CN Arunachala Mudaliar vs CA Muruganatha Mudaliar Case Summary 1953 SC

CN Arunachala Mudaliar vs CA Muruganatha Mudaliar Case Summary 1953 SC

CN Arunachala Mudaliar vs CA Muruganatha Mudaliar case held that where the will expressly provide that property should be treated as ancestral property the son would take the property as ancestral concerning his male issue and in all other cases it would be separate property of the legatee.

FACTS OF MUDALIAR vs. MUDALIAR CASE:

  • In the present case, the testator made a will of his self-acquired properties or separate properties in favor of his son and some properties were given to the female members.
  • “Sons were to enjoy possessions with absolute rights with power of alienation such as gift etc. from son to grandson on the death of grandpa, the grandson seeks the partition of goods in the hand of his Father,” according to the original will (Defendant No1, which he acquired through a will).

LEGAL ISSUES:

Whether the properties that defendant No 1 received under his fathers will be considered ancestral or self-acquired property in his possession concerning his son?

CONTENTIONS:

Plaintiff’s contention

The properties in defendant No.1’s possession are ancestral, and he had a claim to them, including the right to partition, and the father has demanded sole ownership of the Joint Family Property.

Defendant’s contention

All of his father’s holdings were self-acquired, and he received them through his father’s bequest.

RATIO DECIDENDI:

Bench: Mukherjea, B.K.

The Mitakshara Text established a father has exclusive authority over the disposition of his self-acquired property and that no one has the authority to interfere with him.

Mitakshara’s father is not only capable of selling his property to a stranger without his son’s consent, but also of making a gift of it to one of his sons and of making an uneven distribution among his heirs.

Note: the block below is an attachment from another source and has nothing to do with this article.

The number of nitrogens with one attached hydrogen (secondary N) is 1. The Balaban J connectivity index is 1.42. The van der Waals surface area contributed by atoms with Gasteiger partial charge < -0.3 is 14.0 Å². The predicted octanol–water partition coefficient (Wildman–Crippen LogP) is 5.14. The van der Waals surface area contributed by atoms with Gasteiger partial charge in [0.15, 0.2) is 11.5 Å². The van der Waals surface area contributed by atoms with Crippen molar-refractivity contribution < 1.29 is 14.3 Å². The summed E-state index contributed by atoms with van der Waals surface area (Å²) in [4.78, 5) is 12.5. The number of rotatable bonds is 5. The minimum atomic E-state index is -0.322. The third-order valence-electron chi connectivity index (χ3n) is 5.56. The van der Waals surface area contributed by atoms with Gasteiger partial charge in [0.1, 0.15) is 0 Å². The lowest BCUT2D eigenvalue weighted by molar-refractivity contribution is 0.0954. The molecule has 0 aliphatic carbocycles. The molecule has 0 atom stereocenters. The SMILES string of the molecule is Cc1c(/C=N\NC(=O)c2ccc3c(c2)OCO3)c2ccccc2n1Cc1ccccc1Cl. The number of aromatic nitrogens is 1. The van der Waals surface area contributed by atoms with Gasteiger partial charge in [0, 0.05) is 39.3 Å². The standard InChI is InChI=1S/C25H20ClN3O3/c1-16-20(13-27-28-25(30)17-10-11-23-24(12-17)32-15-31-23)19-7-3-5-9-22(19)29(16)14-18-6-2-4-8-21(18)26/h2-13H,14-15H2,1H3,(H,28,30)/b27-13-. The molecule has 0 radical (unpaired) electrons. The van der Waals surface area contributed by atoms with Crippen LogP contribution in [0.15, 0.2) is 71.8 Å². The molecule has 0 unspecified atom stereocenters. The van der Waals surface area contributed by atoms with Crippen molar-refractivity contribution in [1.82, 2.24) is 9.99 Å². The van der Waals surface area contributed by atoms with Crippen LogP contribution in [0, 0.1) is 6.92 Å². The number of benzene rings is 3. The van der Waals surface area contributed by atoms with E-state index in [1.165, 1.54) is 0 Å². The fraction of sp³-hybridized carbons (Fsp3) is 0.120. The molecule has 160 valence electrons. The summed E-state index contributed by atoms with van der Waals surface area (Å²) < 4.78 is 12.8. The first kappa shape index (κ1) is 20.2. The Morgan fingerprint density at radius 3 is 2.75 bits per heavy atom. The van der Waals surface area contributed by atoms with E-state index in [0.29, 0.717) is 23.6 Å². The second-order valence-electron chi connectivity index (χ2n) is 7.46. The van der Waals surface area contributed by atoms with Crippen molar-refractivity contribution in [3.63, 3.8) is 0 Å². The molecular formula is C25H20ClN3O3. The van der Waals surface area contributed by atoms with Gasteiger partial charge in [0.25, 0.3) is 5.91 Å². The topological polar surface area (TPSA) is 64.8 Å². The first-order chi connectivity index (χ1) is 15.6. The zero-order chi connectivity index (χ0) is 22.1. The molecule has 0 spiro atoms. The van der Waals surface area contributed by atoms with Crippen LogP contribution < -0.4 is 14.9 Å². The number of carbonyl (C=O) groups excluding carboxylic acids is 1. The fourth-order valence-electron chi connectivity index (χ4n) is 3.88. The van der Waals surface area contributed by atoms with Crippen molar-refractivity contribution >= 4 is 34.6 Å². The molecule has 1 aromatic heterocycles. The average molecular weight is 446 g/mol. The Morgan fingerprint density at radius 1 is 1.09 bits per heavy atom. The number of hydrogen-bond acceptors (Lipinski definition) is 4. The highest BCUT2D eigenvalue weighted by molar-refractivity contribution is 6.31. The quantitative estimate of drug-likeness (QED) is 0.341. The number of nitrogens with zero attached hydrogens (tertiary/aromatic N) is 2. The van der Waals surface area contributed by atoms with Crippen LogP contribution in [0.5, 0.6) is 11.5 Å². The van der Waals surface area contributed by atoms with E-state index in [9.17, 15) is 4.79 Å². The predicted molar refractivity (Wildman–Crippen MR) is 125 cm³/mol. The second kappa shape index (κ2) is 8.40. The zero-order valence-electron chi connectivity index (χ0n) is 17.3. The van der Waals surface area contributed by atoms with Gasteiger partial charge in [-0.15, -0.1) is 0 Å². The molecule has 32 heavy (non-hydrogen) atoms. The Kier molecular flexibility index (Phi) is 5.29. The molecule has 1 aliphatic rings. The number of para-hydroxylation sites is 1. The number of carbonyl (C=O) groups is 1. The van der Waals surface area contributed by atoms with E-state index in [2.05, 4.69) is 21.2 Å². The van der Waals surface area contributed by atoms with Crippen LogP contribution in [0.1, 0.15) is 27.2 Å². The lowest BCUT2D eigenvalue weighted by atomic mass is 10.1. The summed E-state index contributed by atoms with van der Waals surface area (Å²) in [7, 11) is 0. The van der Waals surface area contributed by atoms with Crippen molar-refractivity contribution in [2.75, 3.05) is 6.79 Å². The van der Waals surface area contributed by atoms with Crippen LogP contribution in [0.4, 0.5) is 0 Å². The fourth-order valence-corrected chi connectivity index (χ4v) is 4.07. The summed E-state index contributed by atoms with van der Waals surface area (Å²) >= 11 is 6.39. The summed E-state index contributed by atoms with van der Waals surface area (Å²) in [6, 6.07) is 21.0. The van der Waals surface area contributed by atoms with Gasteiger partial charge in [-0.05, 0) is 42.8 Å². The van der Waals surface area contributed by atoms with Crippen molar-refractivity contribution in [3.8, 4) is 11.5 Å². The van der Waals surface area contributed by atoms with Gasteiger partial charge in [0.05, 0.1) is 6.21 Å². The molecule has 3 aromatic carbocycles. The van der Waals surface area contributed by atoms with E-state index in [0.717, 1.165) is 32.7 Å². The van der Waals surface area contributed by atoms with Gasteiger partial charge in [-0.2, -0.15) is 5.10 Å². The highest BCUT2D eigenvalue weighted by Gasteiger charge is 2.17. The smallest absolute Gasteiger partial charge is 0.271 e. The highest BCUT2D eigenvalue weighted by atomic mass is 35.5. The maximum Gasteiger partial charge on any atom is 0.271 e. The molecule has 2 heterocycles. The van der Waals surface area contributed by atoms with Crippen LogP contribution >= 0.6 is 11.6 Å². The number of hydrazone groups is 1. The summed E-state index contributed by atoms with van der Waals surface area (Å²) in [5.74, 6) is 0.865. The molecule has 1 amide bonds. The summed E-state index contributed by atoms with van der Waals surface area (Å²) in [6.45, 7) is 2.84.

It is not viable to maintain that property given or gifted to a son must be ancestral property in the hands of the done, in which his son would gain interest, for two reasons: (a) Equal Ownership Doctrine (b) Definition of self-acquisition.

  • Mayne’s Hindu Law states a son can demand equal rights with his father only once grandpa’s property has devolved and became ancestral property in his possession. Aside from that, the father owns most of his self-acquired property.
  • The testator has the authority to select not only the donee under the will but also the nature of the interest he takes in the property, which is determined by the conditions of the gift.
  • If there is no specific statement defining the type of interest, the donee would get, the court will have to infer the donor’s purpose from the document’s wording and the surrounding circumstances.
  • Reading the will in this case, the estates donated were to be held by sons, and the document mentions many other relatives, but there is no mention of the son’s son at all.

DECISION:

Hence, this indicates that the testator desired that his son should have full ownership of the property, as mentioned in the will.

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Ankit Kumar

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